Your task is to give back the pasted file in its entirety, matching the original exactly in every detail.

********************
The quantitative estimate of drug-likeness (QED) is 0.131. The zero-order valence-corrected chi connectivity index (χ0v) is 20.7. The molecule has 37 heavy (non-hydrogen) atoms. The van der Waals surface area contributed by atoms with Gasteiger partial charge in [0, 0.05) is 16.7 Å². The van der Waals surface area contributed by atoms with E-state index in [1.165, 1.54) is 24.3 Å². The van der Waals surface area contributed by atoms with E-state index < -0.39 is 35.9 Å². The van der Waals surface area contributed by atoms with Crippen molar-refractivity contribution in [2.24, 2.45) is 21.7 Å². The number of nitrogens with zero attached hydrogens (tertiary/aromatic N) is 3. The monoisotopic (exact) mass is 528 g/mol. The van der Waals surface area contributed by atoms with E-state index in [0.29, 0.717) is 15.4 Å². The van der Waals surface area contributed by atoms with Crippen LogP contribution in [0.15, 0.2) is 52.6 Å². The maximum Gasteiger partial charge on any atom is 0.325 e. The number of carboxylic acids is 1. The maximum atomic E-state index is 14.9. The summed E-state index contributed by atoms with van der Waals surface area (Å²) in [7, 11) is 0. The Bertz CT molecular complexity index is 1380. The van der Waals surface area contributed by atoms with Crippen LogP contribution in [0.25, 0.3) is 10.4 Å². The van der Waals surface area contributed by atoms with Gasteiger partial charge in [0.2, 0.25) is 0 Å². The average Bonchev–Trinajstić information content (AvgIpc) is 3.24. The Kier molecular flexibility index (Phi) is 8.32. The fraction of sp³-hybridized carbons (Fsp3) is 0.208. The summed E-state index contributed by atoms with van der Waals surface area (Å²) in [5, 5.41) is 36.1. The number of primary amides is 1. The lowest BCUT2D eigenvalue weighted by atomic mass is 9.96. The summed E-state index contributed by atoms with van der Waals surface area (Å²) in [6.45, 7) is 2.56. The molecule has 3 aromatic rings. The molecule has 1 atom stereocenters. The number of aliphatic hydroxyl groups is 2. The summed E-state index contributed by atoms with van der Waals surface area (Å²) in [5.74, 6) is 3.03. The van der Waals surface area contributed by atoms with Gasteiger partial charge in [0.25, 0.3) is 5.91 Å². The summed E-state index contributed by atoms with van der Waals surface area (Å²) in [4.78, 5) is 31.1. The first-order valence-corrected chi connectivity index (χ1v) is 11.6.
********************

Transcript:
The quantitative estimate of drug-likeness (QED) is 0.131. The zero-order valence-corrected chi connectivity index (χ0v) is 20.7. The molecule has 37 heavy (non-hydrogen) atoms. The van der Waals surface area contributed by atoms with Gasteiger partial charge in [0, 0.05) is 16.7 Å². The van der Waals surface area contributed by atoms with E-state index in [1.165, 1.54) is 24.3 Å². The van der Waals surface area contributed by atoms with E-state index < -0.39 is 35.9 Å². The van der Waals surface area contributed by atoms with Crippen molar-refractivity contribution in [2.24, 2.45) is 21.7 Å². The number of nitrogens with zero attached hydrogens (tertiary/aromatic N) is 3. The monoisotopic (exact) mass is 528 g/mol. The van der Waals surface area contributed by atoms with E-state index in [0.29, 0.717) is 15.4 Å². The van der Waals surface area contributed by atoms with Crippen LogP contribution in [0.15, 0.2) is 52.6 Å². The maximum Gasteiger partial charge on any atom is 0.325 e. The number of carboxylic acids is 1. The maximum atomic E-state index is 14.9. The summed E-state index contributed by atoms with van der Waals surface area (Å²) in [7, 11) is 0. The Bertz CT molecular complexity index is 1380. The van der Waals surface area contributed by atoms with Crippen LogP contribution in [0.25, 0.3) is 10.4 Å². The van der Waals surface area contributed by atoms with Gasteiger partial charge in [0.2, 0.25) is 0 Å². The average Bonchev–Trinajstić information content (AvgIpc) is 3.24. The Kier molecular flexibility index (Phi) is 8.32. The fraction of sp³-hybridized carbons (Fsp3) is 0.208. The summed E-state index contributed by atoms with van der Waals surface area (Å²) in [5, 5.41) is 36.1. The number of primary amides is 1. The lowest BCUT2D eigenvalue weighted by atomic mass is 9.96. The summed E-state index contributed by atoms with van der Waals surface area (Å²) in [6.45, 7) is 2.56. The molecule has 3 aromatic rings. The molecule has 1 atom stereocenters. The number of aliphatic hydroxyl groups is 2. The summed E-state index contributed by atoms with van der Waals surface area (Å²) in [5.74, 6) is 3.03. The van der Waals surface area contributed by atoms with Gasteiger partial charge in [0.25, 0.3) is 5.91 Å². The summed E-state index contributed by atoms with van der Waals surface area (Å²) in [4.78, 5) is 31.1. The first-order valence-corrected chi connectivity index (χ1v) is 11.6.